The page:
A pug has made a full recovery following treatment for life-threatening symptoms caused by swallowing powdered cement.
Doug the Pug was taken to Northlands Veterinary Centre’s hospital in Kettering by owners Tanya and Daniel Beckett.
Their three-year-old pup had inhaled the cement powder while in the garden of their home in Prospect Avenue, Rushden.
The couple were re-laying paving stones and Doug discovered the powder after he escaped into the garden when the back door was left ajar.
Doug’s owners knew something was wrong with him when he wasn’t as active as normal, so they took the dog to Northlands where he was cared for by veterinary surgeon Adrian Taielup and his team.
At first vets were baffled by Doug’s condition as initial examinations of blood samples drew a blank.
By this time Doug had started to vomit and wasn’t eating so he was kept in overnight.
An x-ray shed no further light even though Doug’s stomach appeared to be full and his esophagus extended, but the cause of this remained unclear.
An endoscopy later revealed small erosions to Doug’s throat and tiny specks of a grit like substance sticking to his stomach wall.
It wasn’t until his owners recalled they had spotted Doug briefly licking the cement powder that vets were able to pinpoint the precise origin and give the pug the treatment required. He was kept at the hospital until his strength and appetite returned one week later.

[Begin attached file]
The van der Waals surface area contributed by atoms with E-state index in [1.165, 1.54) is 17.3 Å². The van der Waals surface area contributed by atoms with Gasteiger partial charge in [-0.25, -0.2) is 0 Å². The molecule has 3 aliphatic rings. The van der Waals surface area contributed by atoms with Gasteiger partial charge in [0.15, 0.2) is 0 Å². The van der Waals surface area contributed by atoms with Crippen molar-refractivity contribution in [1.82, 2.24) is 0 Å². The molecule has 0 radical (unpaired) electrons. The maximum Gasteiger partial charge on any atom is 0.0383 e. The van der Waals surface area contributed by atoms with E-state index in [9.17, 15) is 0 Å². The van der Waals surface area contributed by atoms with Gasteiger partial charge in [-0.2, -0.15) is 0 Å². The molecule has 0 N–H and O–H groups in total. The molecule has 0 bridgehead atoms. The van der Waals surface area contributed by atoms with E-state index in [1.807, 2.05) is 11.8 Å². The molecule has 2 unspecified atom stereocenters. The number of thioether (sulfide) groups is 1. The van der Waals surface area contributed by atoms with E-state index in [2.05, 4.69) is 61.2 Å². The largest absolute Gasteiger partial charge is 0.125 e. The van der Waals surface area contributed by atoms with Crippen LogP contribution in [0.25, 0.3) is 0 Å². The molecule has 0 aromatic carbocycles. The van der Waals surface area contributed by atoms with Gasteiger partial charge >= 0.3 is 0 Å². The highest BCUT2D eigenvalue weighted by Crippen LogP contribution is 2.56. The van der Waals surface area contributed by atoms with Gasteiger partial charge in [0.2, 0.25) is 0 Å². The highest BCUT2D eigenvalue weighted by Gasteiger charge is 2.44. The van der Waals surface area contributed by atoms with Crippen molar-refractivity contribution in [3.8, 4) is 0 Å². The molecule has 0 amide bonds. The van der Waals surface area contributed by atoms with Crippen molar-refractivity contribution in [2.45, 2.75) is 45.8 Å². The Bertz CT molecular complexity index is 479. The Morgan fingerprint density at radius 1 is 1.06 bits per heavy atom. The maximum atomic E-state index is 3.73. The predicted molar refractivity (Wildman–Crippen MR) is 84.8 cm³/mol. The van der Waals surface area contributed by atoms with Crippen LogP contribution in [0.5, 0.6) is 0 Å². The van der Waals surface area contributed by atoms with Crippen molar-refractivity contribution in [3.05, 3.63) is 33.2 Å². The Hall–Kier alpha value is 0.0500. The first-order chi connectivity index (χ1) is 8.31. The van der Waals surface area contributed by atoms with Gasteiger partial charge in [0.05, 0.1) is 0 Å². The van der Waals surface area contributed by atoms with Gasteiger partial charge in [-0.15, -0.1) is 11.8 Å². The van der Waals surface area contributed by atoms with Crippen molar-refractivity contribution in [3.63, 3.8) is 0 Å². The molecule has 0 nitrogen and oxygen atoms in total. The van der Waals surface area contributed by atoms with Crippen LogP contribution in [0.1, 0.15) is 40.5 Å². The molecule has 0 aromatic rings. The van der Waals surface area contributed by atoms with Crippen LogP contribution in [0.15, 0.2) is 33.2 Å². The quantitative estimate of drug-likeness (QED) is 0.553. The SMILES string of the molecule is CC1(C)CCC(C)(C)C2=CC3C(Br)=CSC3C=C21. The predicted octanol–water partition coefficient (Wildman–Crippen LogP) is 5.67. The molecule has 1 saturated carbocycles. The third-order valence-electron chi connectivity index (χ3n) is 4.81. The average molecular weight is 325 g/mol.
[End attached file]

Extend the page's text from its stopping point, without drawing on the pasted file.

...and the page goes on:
Adrian said: “This was an unusual case for us and it was a good thing we did lots of investigations so we could alleviate Doug’s discomfort before we finally got to the exact cause of the symptoms.
“When mixed with water cement powder can expose animals to the risk of what are essentially chemical burns as it becomes a highly potent, corrosive substance.
“In Doug’s case, this had inflamed his esophagus and caused a buildup of acid in his stomach.
“With the 24 hour care we have at Northlands it meant Doug could have the treatment and respite he needed to make a full recovery.
“We advise that if you are carrying out DIY at your home then make sure you take extra care with pets.”
Tanya, who works as a health care assistant and has two children called Liam and Lily, said: “When I found out what had happened to Doug I was beside myself.
“We could tell he wasn’t right as he was whining and wasn’t able to jump up the front step as he normally can, but we had no idea what was wrong with him.
“The vets did a fantastic job treating and looking after Doug in what was a very stressful time where I was visiting him at the hospital each day.
“He is such a big part of our family and is now back to his former, loving self, and following me around wherever I go.”
Liam, nine, added: “I was so happy when Doug came home.
“It wasn’t the same without him.”